Pi Day may be a good excuse to indulge in whipped cream and sugary fillings nestled in graham cracker crusts. Here's a vintage pie recipe that doesn't go overboard with sugar and is still a satisfying end to a good meal.
Baking a pie for Pi Day (March 14, aka 3.14) may seem like a daunting task. But an easy recipe to tackle would be this simple Victorian custard pie from the late 1800s. With its short list of ingredients, not much can go wrong. I tested it last fall for the Mary Baker Eddy Library, which sponsored a month-long look at 19th-century foodways. (Mary Baker Eddy was the founder of The Christian Science Monitor.)
The first thing I noticed was how few eggs and little sugar are used in this recipe. Most contemporary custard pie recipes call for 3 to 4 eggs and at least 3/4 cups of sugar, as opposed to the old-timey 3 tablespoons in this recipe from Fannie Farmer’s “The Boston Cooking-School Cookbook.” This could be for two reasons: (1) sugar was an expensive commodity in the late 1800s and (2) the American diet was much more bland than it is today.
I doubt the taste buds of our Victorian-era ancestors could tolerate our modern sugar-based diet!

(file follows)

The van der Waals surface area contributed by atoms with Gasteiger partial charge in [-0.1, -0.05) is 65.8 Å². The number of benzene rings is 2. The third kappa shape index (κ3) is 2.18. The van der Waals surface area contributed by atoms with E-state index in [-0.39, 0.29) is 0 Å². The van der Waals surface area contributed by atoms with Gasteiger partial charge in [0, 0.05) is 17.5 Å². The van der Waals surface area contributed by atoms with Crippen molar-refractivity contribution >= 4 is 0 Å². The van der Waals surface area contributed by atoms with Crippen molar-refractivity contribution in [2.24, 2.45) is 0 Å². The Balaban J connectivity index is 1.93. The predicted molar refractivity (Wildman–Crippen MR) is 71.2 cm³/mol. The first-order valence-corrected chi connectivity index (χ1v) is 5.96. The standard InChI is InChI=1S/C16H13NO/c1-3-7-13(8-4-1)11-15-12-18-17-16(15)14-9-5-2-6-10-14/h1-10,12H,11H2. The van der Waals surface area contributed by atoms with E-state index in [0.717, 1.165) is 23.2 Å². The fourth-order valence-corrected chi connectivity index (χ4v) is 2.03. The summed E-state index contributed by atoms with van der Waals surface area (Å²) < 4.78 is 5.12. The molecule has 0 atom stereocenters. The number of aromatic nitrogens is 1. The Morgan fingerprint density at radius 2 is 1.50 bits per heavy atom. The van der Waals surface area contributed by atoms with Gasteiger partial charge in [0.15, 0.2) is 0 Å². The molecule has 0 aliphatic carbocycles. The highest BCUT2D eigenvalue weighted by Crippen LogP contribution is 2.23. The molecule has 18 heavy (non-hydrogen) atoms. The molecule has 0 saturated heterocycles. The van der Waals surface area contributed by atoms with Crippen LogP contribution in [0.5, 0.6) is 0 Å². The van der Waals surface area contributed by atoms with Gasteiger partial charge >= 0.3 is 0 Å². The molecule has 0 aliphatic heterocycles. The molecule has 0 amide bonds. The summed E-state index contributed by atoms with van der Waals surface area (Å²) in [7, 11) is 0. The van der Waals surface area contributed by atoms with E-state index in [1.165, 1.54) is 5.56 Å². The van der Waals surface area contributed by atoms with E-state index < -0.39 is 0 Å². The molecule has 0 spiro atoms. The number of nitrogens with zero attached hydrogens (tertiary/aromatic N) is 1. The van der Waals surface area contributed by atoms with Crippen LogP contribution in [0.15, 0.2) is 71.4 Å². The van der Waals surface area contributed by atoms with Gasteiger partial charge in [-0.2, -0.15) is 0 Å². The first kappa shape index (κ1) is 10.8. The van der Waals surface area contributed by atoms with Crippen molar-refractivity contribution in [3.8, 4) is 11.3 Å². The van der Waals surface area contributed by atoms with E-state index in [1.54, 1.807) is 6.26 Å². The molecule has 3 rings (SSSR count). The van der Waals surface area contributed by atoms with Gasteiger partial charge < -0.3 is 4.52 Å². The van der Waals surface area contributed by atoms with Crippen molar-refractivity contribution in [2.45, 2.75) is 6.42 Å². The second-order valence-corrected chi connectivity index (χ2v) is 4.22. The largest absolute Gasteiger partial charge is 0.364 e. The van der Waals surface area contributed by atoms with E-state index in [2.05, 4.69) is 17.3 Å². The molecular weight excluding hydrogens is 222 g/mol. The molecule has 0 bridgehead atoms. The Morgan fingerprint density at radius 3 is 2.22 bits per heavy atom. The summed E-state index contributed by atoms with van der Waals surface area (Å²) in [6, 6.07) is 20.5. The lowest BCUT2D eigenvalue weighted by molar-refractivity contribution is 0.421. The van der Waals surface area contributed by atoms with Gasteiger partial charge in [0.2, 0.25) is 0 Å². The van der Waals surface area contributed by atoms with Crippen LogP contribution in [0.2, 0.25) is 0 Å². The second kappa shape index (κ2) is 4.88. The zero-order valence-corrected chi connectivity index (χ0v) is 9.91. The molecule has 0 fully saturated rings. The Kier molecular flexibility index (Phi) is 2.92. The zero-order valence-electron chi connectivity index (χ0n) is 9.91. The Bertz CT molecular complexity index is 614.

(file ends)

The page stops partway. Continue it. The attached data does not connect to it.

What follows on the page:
The other wording I stumbled over in this recipe was “paste,” this of course meant the pie shell. And in Fannie Farmer’s cookbook there was no actual recipe for the pie shell. I can only assume that the cooking school took for granted that most home cooks knew how to mix and roll out a pie shell.
I do not, at least not by heart.
My preference, of course, is to buy a premade pie shell because it’s so easy and takes no time. But for the sake of recreating the Victorian experience, I persisted to rollout my own dough. If you are a novice pie dough maker like me, be sure to mix and refrigerate your dough before preparing the filling.
The recipe also does not indicate how much to preheat the oven, nor how long the custard pie should bake. It simply says “bake in a quick oven at first.” So I preheated the oven to 400 degrees F., and then reduced it to 350 degrees F., after the rim had set, as the recipe instructs.